24.8 C
Saturday, June 10, 2023
HomeHealthPuppy power! A study found that owning a pet dog reduces...

Puppy power! A study found that owning a pet dog reduces the risk of food allergy in children


In case you needed another reason to have a furry friend at home, scientists suggest that a pet can stop childhood food allergies.

Japanese researchers found that children who were exposed to a pet in their younger years were 15 percent less likely to develop a food allergy. The mere presence of the pet around the mother during pregnancy can bring down the potential for food allergies, as the benefits begin in the womb.

Those who grew up with dogs were less likely to develop allergies to eggs, milk, and nuts, while cats reduced the risk of children developing allergies to eggs, wheat, and soy.

With one in ten children suffering from food allergies – and increasing numbers of doctors – scientists are hopeful they have found a new way to reduce these problems.

The findings come directly after a groundbreaking British study found that introducing babies to peanuts between the ages of four and six months can reduce their likelihood of developing a nut allergy by 80 percent.

Researchers have found that having a dog in the home can reduce the likelihood of your child developing a food allergy by 15 percent

“Continuous exposure of dogs and cats from fetal development through infancy is estimated to reduce the risk of developing food allergies,” said lead author Dr Hisao Okabe, of Fukushima Medical University in Japan.

the findings, Published in PLOS One Magazinebased on an analysis of more than 65,000 infants from Japan who were tracked until they reached the age of three.

The prevalence of food allergy was assessed based on the clinician’s diagnosis reported by the parents.

“The hygiene hypothesis suggests that exposure to pets is effective in preventing allergic disease, and some studies have reported beneficial effects of exposure to dogs during fetal development or early childhood on food allergy,” said Dr Okabe.

This study aimed to explore the effect of exposure to different types of pets on food allergy risks.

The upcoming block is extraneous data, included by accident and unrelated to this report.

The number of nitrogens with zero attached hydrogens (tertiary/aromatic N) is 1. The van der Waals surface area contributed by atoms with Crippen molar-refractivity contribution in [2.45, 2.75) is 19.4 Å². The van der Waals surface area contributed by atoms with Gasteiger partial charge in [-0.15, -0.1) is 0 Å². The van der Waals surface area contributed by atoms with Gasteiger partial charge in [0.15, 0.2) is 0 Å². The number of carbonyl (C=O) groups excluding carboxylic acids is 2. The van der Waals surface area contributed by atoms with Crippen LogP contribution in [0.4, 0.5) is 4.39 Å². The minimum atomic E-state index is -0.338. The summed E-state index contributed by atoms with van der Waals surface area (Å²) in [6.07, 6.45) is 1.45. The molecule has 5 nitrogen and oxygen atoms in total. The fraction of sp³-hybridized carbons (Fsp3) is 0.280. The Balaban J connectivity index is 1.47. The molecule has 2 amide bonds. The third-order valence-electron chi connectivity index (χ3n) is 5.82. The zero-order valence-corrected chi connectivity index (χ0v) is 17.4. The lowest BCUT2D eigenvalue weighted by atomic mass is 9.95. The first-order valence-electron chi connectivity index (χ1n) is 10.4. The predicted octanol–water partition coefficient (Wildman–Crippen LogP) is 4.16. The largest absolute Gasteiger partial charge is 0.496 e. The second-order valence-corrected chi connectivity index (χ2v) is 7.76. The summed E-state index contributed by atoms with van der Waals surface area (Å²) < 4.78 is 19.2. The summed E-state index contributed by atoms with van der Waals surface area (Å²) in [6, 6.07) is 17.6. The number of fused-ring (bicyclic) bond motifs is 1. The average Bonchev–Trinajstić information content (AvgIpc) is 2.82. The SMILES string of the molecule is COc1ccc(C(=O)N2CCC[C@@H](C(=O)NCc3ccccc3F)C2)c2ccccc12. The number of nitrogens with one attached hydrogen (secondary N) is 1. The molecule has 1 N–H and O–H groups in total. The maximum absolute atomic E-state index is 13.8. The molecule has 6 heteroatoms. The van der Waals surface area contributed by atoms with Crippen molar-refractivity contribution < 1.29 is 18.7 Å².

The leading theory behind high sensitivity is the “hygiene hypothesis”.

Living conditions in many parts of the world may be very clean. Germs train the immune system to distinguish between harmless and harmful irritants.

The UK has one of the highest rates in the world.

While the prevalence of hay fever and eczema has leveled off or decreased, hospital admissions due to severe reactions to foods, for example, have increased significantly.

Exposure to pets may combat food allergies by boosting the microbiome. Previous studies have indicated that it increases the good bacteria, making children less vulnerable.

Dr Okabe said: “These results reduce concerns about allergic disease from breeding dogs and cats.

“Reducing the incidence of food allergies will significantly reduce infant mortality from anaphylaxis.”

About 22 percent of the participants were exposed to pets during the fetal period — most commonly dogs and cats.

There was a significant decrease in the incidence of food allergies among children exposed indoors, although there was no significant difference for children in households with dogs outdoors.

Perhaps surprisingly, children exposed to hamsters, less than one percent of the total group, had significantly higher incidences of nut allergies.

Data were self-reported – supplemented with medical record data collected during the first trimester of pregnancy, at birth and at the 1-month medical check-up.

The researchers said the findings could help direct future research into the mechanisms underlying children’s food allergies.

“The incidence of food allergies in children has increased over the past few decades, reaching more than 10 percent in developed countries,” said Dr. Okabe.

Food allergy is a condition that reduces the quality of life of patients and their families, imposes a significant burden on medical costs, and is a major cause of anaphylaxis, which can sometimes be fatal.

Therefore, preventing its occurrence is a major priority. The idea that early exposure to pets or older siblings provides an immunological benefit to human health stems from the hygiene hypothesis, first proposed in 1989 and subsequently supported by several epidemiological studies.

It is suggested that exposure to pets can be effective in preventing allergic diseases.

However, in some developed countries, including Japan, families concerned about allergies continue to avoid having pets.

Merry C. Vega is a highly respected and accomplished news author. She began her career as a journalist, covering local news for a small-town newspaper. She quickly gained a reputation for her thorough reporting and ability to uncover the truth.

Latest stories